Will the Todd Street North side of the Alice Plaza open its doors onto the street following the revitalisation works recently completed there? This was one of the expressed hopes behind the works but it seems that the short answer is no. KIERAN FINNANE reports.
Parsons Street East, 3D rendering. Courtesy ASTC, CAT Projects, and Susan Dugdale & Associates.
The architectural design for the redevelopment of the northern end of Todd Mall and Parsons Street is all but complete. The key visual features of the design are the moth-like shade structures, which will be placed in a number of clusters along the eastern side of the mall and the southern side of Parsons Street. Their central poles will be used to support much of the street furniture that at present clutters the street-scape. This includes CCTV cameras, bike racks, rubbish bins and lighting. Some of the moth wings will also become the canvas for public art work, the brief for which is also nearing completion. KIERAN FINNANE reports.
The revitalisation of the CBD is about a lot more than the opening of the northern end of the Todd Mall to traffic ... but what exactly?
That people, including the media, find it difficult to say reflects the absence of any kind of everyday imagining about what it could and should mean. When the Town Council last Monday formally voted that it would proceed to spend the NT Government's $5m allocation on the recommended works for the northern end of the mall and for Parsons Street, they did so without a murmur. That brought to a conclusion a process during which the council, who are the trustees of the mall, have really never been heard on the subject of its revitalisation.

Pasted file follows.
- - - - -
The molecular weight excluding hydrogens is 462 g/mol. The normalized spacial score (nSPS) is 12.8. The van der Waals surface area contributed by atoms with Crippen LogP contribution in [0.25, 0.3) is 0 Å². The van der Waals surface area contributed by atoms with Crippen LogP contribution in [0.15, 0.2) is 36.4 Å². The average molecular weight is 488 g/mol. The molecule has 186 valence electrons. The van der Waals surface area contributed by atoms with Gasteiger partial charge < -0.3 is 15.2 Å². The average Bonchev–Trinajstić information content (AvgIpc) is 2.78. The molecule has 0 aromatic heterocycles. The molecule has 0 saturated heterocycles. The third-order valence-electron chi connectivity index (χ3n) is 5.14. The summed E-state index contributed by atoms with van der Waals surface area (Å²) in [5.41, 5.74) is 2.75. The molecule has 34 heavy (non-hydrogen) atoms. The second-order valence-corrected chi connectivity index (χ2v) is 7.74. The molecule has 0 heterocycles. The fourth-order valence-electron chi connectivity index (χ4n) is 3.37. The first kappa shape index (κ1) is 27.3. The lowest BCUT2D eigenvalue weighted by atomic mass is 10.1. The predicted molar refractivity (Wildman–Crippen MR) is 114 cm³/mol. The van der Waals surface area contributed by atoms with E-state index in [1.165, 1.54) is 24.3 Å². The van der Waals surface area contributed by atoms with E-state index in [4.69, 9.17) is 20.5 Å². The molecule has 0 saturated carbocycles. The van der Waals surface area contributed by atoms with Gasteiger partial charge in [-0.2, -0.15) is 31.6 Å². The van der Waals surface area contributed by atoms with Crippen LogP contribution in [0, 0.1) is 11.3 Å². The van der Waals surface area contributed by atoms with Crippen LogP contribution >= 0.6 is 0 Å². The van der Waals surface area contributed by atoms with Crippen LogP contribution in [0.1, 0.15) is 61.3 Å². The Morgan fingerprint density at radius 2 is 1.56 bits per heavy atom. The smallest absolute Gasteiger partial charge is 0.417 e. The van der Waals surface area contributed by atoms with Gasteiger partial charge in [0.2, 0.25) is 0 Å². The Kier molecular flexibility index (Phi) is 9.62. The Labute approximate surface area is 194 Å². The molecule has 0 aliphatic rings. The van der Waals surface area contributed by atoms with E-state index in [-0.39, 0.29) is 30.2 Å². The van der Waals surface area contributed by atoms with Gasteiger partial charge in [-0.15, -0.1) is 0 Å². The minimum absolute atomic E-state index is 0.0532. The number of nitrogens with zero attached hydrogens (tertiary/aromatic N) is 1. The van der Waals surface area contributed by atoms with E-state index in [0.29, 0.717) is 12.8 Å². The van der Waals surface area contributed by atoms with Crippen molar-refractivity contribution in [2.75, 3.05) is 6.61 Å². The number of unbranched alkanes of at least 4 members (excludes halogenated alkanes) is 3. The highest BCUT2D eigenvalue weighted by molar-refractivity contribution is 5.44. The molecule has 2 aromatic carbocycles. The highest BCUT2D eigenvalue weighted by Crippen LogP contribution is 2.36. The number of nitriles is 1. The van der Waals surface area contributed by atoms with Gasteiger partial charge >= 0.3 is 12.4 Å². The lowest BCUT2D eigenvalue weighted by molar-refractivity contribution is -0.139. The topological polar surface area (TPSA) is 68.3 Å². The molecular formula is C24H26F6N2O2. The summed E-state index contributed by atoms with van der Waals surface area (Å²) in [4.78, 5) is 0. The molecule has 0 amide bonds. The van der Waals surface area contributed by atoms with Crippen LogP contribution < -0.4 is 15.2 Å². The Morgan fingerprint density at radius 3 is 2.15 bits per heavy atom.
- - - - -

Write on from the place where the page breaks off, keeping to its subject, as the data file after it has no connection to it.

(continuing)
All along Mayor Damien Ryan was the co-chair (with Minister for Central Australia Karl Hampton) of a steering committee involved in the planning. Whenever the Alice Springs News Online asked for a comment on where the process was at, Mayor Ryan said it was for the Minister to say – not his follow co-chair, but Planning Minister Gerry McCarthy.
When there was finally, right at the end of the process, a public meeting to present the projects developed by the design consultants, the Mayor was away on other business. The meeting was chaired by Deputy Mayor Liz Martin, who did make a few comments, but they fell short of expressing a 'vision' – an over-used word but nonetheless a necessary concept when it comes to thinking about and deciding where we, collectively, want to go. KIERAN FINNANE comments.
The ANZ carpark – from which all vegetation including mature trees was cleared on the weekend – is owned by Yeperenye Pty Ltd.